Neve Gordon presents 5 different ways of representing yesterday’s election results in Israel. . .
Posts Tagged ‘elections’
Tags: elections, Israel, Left, Palesine, Right
Tags: cars, development, Economist, elections, labor, Mexico, privatization, students
Is Mexico “going up in the world”?
It is according to the Economist, which gives scant attention to electoral fraud and to the student movement #YoSoy132 but showers praise on the improving environment for foreign investment.
As Adam David Morton explains,
reading like some sort of advertisement, Mexico is regarded by the Economist to be on “the rise”, especially as it’s labour costs have shifted closer to China. In 2000 it cost just $0.32 an hour to employ a Chinese manufacturing worker, compared to $1.51 in Mexico. By 2011, the cost of Chinese labour had quintupled to $1.63, compared to $2.10 in Mexico. This means that the minimum wage in Shanghai and Qingdao is now higher than in Mexico City and Monterrey with cheaper transportation costs, favourable tariffs, opening financial credit, and a looming oil boom adding to Mexico’s attraction for foreign capital. With plants in Cuernavaca and Aguascalientes, the Japanese car giant Nissan will soon be producing a car nearly every 30 seconds in Mexico. Meanwhile, in nearby Guanajuato, Mazda and Honda are building factories and in Puebla Audi is constructing a $1.3 billion plant. Mexico is the world’s fourth-biggest auto exporter soon to be producing some 4 million vehicles.
Lurking behind this glitzy façade, though, is the approval of radical labour law reforms that enables firms to hire and fire workers more easily, that aims to shorten labour disputes, and converts the minimum wage from an hourly to a daily rate. Productivity and competitiveness might increase but even though a full attack on unions was offset, labour will be exploited to the full in order to fulfil such “modernisation”. As detailed in The New York Times, there is ‘a strong push to “modernise” trade deals, speed up or add new crossings at the border for commerce, court foreign investment to take advantage of vast, newly discovered shale gas fields near the United States border and generate more quality jobs’.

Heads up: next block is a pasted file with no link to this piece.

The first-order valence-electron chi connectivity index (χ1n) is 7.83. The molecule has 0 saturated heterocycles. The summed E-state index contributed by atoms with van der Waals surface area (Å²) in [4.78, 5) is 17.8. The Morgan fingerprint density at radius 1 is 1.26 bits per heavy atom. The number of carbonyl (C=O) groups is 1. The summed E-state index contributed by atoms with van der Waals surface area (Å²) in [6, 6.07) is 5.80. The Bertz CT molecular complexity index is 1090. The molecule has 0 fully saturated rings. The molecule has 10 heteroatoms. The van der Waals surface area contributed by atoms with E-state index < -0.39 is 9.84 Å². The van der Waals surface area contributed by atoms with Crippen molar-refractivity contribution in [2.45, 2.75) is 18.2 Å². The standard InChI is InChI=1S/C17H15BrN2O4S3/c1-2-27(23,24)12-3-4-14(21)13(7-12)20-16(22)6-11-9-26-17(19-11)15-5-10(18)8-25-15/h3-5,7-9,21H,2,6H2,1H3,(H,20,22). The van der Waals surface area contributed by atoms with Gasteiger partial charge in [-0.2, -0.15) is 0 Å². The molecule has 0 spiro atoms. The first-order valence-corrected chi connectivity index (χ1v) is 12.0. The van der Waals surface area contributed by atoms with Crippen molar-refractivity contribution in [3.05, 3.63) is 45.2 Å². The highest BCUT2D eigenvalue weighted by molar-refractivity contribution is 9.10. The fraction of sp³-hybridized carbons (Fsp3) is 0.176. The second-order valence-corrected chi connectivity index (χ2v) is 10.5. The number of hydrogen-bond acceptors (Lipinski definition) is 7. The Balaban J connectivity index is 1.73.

Yet the bigger picture here is linked to the earlier moves by Calderón to privatise the electrical system and energy sectors in Mexico as an extension of neoliberalisation, which gained increased opposition from the Mexican Electricians’ Union (SME) and factions within the General Union of Mexican Electrical Workers (SUTERM). Such labour activism was at the centre of forming the Front Against Privatisation of the petroleum and electric power industries in order to articulate a more significant demonstration of wider democratic struggle in Mexico. This focus became highly significant following Calderón’s decree to coercively liquidate the state-owned Compañía Luz y Fuerza del Centro (LyFC), in October 2009, seize its facilities with federal police, and sacking 44,000 workers of the militant SME in an attempt to weaken the power of organised labour and establish a new round of investor growth in the energy sector, while leading to general strike mobilisations by the SME facing a struggle for its survival. Further energy reform is now on the agenda in Mexico with Pemex, the state-run oil and gas company, targeted for privatisation in order to unleash exploration of the 30 billion barrels of oil under the Gulf of Mexico and compete with Brazil’s Petrobras.
The sanguine view of the Economist – once dismissed quite nicely by Nikolai Bukharin as ‘the organ of the English financiers’ – is that Mexico is “going up” as its economy grows faster than Brazil’s in both 2011 and 2012.
Meanwhile, the price will be paid by ever more super-exploited Mexican labour backed up by the armour of coercion in terms of vote rigging, authoritarianism, and corruption. Whether the #YoSoy132 democratising movement and wider labour struggles can challenge this and reclaim spaces for anti-capitalist struggle and “unite the contingent” remains to be seen.
And one last note: while Bukharin was certainly correct in his time, the Economist (as Martha Starr has shown) has today become the organ of the U.S. global business elite.
Tags: elections, Nate Silver, prediction, right-wing, uncertainty, United States